Two weeks ago in this space, Negaunee's Pioneer Days was the topic, as I wrote about the fun my classmates and I all had celebrating the Class of 1976 reunion (thanks, Jean Mitchell)?as well as the joy I experienced during a visit from my niece and her family.
An email received about that column really got me to thinking. Like many other people, I sometimes take events like Pioneer Days for granted. After all, annually since 1979, a host of fun activiites have gone on in my hometown and I have very much enjoyed them. However, as the email pointed out, those events don't just happen. A lot of planning goes into Pioneer Days and a lot of time and expense is involved.
It's a small group of people who pull a large load of work to make these things happen. And that's not just true in Negaunee. Really, any of you reading this who have enjoyed Fourth of July fireworks, street dances or band-in-the-park performances in your communities should pause for a moment to consider what goes into making those things happen year after year.
Too often, pleas are made by community event organizers for help to "save" these fun activities. That shouldn't have to happen but when it does, I am flabbergasted when anonymous responses on local websites are angry the pleas, are being made at all.
What would summer be without Ishpeming's Fourth of July celebration or Marquette's International Food Fest or Gwinn's Fun Daze? How about Scandinavian Midsummer Fest and Seafood Fest? Or Champion's Horse Pull?
The list could go on for a long time. Because even though we take it for granted, we have tons of fun choices every summer - heck, year round - in the Upper Peninsula.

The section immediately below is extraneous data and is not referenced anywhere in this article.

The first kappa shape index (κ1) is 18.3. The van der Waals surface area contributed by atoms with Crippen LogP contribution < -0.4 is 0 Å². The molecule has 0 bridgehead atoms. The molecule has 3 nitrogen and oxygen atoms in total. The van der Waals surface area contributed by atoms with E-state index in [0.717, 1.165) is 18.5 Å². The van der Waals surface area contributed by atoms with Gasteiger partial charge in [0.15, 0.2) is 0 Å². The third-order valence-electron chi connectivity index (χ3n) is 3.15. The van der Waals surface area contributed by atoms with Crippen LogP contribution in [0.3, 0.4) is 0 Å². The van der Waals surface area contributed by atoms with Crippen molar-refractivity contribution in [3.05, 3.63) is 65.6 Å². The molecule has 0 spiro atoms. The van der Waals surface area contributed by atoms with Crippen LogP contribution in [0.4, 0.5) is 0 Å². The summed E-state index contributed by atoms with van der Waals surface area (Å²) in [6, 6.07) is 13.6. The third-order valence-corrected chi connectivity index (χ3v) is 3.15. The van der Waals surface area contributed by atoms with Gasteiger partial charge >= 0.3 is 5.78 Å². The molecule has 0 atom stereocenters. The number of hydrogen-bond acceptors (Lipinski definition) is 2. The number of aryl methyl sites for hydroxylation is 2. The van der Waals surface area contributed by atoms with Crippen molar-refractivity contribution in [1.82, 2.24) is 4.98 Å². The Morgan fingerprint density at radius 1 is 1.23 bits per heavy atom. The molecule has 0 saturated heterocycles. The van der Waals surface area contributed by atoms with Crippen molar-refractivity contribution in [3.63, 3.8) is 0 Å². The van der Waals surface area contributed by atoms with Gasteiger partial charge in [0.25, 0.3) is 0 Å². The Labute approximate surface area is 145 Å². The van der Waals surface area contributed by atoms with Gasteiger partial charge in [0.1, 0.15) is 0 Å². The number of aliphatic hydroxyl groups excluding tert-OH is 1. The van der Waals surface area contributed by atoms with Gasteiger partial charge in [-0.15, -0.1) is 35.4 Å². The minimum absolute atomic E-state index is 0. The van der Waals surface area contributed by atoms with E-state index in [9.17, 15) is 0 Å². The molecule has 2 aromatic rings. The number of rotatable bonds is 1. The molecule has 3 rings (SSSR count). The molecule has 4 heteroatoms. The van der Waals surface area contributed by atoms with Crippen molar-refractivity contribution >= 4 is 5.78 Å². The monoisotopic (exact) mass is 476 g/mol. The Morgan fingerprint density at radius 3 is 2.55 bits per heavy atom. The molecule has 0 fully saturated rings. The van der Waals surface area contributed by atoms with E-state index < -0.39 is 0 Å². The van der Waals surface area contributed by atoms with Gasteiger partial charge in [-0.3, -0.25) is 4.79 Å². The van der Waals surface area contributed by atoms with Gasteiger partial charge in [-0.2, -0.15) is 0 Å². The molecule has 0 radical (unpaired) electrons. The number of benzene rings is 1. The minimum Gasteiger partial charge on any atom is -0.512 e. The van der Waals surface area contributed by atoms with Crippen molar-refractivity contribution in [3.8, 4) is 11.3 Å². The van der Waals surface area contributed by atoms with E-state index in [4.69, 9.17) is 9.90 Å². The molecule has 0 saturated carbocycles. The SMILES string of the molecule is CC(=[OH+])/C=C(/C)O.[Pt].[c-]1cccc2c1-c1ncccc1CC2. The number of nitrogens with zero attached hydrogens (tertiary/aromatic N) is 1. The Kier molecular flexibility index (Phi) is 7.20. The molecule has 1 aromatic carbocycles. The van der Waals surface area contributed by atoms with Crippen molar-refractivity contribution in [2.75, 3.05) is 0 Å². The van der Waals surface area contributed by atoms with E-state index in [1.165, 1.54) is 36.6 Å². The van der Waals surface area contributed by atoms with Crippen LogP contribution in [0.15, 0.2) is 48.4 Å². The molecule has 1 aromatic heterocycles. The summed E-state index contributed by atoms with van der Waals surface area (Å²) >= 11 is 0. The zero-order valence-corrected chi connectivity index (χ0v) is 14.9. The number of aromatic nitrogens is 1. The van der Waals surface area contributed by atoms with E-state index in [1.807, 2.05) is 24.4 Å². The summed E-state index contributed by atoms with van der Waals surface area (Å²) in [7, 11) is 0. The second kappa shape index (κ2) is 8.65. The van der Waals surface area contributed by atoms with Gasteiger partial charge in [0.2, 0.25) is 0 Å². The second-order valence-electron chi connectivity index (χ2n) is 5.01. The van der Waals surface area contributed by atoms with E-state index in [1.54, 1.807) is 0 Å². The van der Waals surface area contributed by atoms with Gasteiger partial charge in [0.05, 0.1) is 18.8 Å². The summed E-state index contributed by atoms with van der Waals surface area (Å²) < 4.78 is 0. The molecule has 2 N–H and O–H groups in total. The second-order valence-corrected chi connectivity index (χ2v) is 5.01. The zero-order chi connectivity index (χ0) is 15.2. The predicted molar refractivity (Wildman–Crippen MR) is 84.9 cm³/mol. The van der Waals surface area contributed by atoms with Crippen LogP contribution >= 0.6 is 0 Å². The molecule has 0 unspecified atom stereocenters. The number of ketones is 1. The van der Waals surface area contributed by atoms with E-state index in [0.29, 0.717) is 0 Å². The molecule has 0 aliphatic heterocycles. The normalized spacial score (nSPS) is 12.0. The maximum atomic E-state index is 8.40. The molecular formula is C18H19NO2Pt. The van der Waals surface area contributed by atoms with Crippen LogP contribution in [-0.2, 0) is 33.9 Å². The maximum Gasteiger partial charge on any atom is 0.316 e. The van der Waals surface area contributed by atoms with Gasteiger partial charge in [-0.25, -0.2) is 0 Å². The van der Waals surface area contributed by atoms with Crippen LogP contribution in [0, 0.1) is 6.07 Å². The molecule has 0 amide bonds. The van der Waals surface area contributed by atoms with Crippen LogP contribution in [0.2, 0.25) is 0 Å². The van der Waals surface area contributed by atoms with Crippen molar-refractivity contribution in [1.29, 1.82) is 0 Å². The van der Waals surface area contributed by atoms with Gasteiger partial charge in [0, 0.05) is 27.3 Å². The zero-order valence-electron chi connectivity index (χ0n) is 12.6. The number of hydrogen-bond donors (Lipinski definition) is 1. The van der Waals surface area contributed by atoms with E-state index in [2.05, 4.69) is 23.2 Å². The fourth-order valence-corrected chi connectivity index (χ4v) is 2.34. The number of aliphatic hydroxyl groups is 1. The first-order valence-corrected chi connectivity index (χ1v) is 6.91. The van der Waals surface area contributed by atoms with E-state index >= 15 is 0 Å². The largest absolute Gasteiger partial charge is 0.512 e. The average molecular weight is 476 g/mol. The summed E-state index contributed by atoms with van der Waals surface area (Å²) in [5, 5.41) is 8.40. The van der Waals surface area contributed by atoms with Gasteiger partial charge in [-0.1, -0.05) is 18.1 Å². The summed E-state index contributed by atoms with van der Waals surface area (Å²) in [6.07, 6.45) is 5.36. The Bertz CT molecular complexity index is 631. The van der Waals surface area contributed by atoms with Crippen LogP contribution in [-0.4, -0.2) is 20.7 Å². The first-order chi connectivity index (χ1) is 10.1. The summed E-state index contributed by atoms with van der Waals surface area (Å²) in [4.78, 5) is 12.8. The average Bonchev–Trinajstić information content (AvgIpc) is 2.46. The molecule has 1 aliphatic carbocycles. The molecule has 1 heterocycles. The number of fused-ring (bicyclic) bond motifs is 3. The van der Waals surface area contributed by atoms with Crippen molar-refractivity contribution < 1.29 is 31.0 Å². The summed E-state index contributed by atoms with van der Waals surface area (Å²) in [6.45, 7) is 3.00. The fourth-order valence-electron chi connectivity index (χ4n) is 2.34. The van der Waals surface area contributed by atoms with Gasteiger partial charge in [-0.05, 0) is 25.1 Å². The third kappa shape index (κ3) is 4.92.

Dedicated volunteers make these activities possible, people who donate time and energy into the logistics of putting together community celebrations. That these celebrations go so smoothly each year is a testament to how much effort is devoted to the preparation.
If each one of us who enjoys a particular celebration would show some support, either by helping in the planning or by making a monetary contribution, the load would be lighter for everyone.
Pioneer Days, as I said, started in 1979 as a celebration of the 100th anniversary of the first graduating class from my alma mater, Negaunee High School. That first party was so much fun, since then, an organization called the Negaunee Irontown Association has put on Pioneer Days each July.
One of the presents I received on my 22nd birthday from my parents was a lifetime membership in Irontown. My parents wanted to show support for Pioneer Days and to this day, the laminated lifetime membership card is a reminder of their love for me and for their community.
My suggestion to each of you this year is you treat someone you love to a membership in that kind of community organization in your town. Or if that's not possible, then make a donation to support one of your favorite special events.
Please don't take our great community celebrations for granted. If we all pitch in at least a little, we can keep them going strong for years to come.
Renee Prusi can be contacted at 906-228-2500, ext. 253. Her email address is email@example.com.